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David Tilotta

Professor

Biltmore Hall (Robertson Wing) 1022M

Bio

Dr. David C. Tilotta, Professor, holds a Ph.D. from Kansas State University. Dr. Tilotta provides educational and extension programming in housing and analytical chemistry.

Dr. David C. Tilotta’s research interests include the chemical contamination and decontamination of wood and the development of analytical methodology for the detection of organic and inorganic components in wood. He is a member of the American Chemical Society, the Forest Products Society, and Sigma Xi.

Area(s) of Expertise

Housing and analytical chemistry, chemical contamination and decontamination of wood and the development of analytical methodology for the detection of organic and inorganic components in wood

Publications

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Grants

Date: 01/01/19 - 12/31/20
Amount: $75,000.00
Funding Agencies: US Dept. of Agriculture - Agricultural Marketing Service (USDA AMS)

Fraser fir Christmas trees are one of North Carolina’s most important specialty crops. The Camcore and Christmas Tree Genetics programs in the Department of Forestry and Environmental Resources at North Carolina State University will evaluate and select Fraser fir clones with increased tolerance to the balsam woolly adelgid to mitigate the impact of this pest and reduce overall pesticide usage for North Carolina’s Christmas tree industry. The results will inform decisions on seed usage from existing Fraser fir seed orchards and breeding designs for developing additional sources of adelgid tolerance. Outcomes will be reported to stakeholders through presentations at the North Carolina Christmas Tree Growers Association (NCCTGA) and an article in Limbs and Needles, the official trade magazine of the NCCTGA.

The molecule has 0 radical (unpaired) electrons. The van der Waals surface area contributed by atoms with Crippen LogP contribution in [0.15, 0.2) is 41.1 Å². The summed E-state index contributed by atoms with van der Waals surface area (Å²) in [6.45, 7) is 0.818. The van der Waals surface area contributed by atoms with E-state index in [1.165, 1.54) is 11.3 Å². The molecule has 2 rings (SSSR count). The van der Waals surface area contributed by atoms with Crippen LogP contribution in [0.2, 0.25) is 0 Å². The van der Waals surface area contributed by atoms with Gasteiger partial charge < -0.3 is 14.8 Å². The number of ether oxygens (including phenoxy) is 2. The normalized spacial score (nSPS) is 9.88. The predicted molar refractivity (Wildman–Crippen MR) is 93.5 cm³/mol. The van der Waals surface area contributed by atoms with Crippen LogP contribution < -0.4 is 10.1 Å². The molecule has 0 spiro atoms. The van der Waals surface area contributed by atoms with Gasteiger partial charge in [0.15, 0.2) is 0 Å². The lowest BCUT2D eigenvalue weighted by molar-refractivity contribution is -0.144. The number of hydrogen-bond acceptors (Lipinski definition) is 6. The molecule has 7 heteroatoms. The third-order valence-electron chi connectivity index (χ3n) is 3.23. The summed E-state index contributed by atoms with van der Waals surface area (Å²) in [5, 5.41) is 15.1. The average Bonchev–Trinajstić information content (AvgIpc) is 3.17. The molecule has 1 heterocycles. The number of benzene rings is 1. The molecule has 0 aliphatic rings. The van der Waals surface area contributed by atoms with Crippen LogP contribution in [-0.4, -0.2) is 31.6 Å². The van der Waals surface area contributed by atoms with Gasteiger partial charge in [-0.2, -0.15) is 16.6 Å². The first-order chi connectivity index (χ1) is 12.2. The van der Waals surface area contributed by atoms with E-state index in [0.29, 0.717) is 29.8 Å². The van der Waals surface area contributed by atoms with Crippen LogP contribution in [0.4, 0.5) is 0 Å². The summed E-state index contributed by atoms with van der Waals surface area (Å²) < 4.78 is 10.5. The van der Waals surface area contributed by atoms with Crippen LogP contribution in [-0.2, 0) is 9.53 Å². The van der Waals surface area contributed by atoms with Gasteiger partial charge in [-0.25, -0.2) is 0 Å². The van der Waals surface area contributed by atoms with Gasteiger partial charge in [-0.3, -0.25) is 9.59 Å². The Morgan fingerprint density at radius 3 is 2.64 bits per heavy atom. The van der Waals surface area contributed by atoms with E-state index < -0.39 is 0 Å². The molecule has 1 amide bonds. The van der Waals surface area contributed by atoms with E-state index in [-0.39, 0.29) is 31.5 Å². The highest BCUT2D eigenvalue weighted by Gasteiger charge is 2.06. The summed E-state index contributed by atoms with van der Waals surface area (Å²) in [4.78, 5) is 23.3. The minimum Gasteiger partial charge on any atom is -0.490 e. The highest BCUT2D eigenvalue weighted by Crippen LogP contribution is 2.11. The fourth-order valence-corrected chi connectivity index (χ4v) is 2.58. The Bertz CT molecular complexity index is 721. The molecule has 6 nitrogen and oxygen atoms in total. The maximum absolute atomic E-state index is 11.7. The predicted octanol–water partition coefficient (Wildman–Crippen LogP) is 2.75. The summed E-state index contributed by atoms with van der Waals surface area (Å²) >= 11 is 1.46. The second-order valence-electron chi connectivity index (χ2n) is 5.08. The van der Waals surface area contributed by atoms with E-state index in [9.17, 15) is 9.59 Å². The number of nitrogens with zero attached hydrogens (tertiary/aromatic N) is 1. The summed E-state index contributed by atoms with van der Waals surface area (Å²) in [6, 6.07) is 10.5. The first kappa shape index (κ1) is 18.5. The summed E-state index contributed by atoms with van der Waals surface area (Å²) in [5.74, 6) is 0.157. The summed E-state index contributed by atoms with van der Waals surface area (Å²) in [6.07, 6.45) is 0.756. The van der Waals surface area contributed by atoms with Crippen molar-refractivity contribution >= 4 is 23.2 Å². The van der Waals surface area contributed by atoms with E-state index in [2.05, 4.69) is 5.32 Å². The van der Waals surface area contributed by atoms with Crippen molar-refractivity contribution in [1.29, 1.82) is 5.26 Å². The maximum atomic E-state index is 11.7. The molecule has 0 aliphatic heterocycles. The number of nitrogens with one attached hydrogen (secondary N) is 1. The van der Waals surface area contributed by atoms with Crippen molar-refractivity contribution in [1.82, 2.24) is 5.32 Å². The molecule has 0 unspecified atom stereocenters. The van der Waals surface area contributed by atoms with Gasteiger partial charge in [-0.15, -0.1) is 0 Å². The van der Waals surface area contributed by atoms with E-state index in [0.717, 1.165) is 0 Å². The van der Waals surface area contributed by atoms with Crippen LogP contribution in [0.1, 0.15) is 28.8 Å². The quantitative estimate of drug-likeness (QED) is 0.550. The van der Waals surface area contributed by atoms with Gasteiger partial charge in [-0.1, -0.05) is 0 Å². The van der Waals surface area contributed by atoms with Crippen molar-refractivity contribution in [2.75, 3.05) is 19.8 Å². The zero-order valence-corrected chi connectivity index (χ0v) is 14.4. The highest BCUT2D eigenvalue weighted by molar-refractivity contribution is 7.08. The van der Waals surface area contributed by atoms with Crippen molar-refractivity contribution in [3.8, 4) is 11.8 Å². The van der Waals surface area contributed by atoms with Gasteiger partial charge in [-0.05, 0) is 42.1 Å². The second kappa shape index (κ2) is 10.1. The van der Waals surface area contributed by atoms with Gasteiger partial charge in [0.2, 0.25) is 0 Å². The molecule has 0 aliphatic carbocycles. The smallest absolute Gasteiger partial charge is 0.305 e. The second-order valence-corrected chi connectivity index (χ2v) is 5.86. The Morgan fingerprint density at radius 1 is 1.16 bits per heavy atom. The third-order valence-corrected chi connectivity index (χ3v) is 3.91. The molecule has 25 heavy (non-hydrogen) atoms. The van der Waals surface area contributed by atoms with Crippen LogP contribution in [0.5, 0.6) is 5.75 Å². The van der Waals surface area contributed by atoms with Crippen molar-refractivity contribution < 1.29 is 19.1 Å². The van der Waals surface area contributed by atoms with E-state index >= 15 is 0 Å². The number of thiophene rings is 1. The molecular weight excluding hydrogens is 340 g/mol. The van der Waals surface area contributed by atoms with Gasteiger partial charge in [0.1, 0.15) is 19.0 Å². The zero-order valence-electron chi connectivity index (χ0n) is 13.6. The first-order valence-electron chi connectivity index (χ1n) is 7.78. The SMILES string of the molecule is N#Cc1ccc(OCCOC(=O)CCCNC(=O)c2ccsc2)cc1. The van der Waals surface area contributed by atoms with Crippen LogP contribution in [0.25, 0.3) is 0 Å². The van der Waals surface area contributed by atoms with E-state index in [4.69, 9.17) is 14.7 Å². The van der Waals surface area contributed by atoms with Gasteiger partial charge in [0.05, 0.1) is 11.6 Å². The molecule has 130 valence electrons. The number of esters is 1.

Date: 08/01/11 - 7/31/14
Amount: $100,000.00
Funding Agencies: US Dept. of Transportation (DOT)

In this project, we propose to use thermal treatment of lignocellulosic biomass prior to the fast pyrolysis. The thermal treatment, named torrefaction, is operated at the temperature range of 200~350°C in absence of oxygen and essentially removes hemicelluloses and changes the structure of cellulose and lignin in the biomass. It is hypothesized that the bio-oil produced from torrefied biomass can increase bio-oil?s stability and minimizes coke formation during the upgrading processes. For example, oxygenated compounds in bio-oil are derived mainly from hemicellulose and cellulose in biomass. In addition, this thermal treatment will save the grinding energy since fast pyrolysis requires small particle size for effective heat and mass transfer. Therefore, the main goal of this project is to study the impact of thermal treatment on bio-oil quality such as product stability and the feasibility of upgrading process. To achieve the overall goal of this project, the specific objectives are: (1) to produce thermally treated biomass using torrefaction system; (2) to produce bio-oil from torrefied biomass with and without the integration of gas stream (CO and CO2) from torrefaction into fast pyrolysis system; (3) to investigate the effect on the bio-oil stability and characterize major physical properties; (4) to analyze the effect metal catalysts and other operating parameters on olefins, noncondensable gases and coke formation from bio-oil; and (5) investigate the effect of zeolite catalysts on aromatics yield and coke formation from torrefied biomass. The research includes project leaders from Auburn University (AU) and North Carolina State University (NCSU). Sushil Adhikari at AU provides expertise in biomass pyrolysis and upgrading. Sunkyu Park at NCSU provides expertise in biomass chemistry, torrefaction and fast pyrolysis. The project will use pine wood as a feedstock and the proposed work will be conducted in two institutions. Bio-oil will be produced from fluidized-bed (NCSU) and auger (AU) reactors and upgrading work will be conducted in a high pressure batch reactor.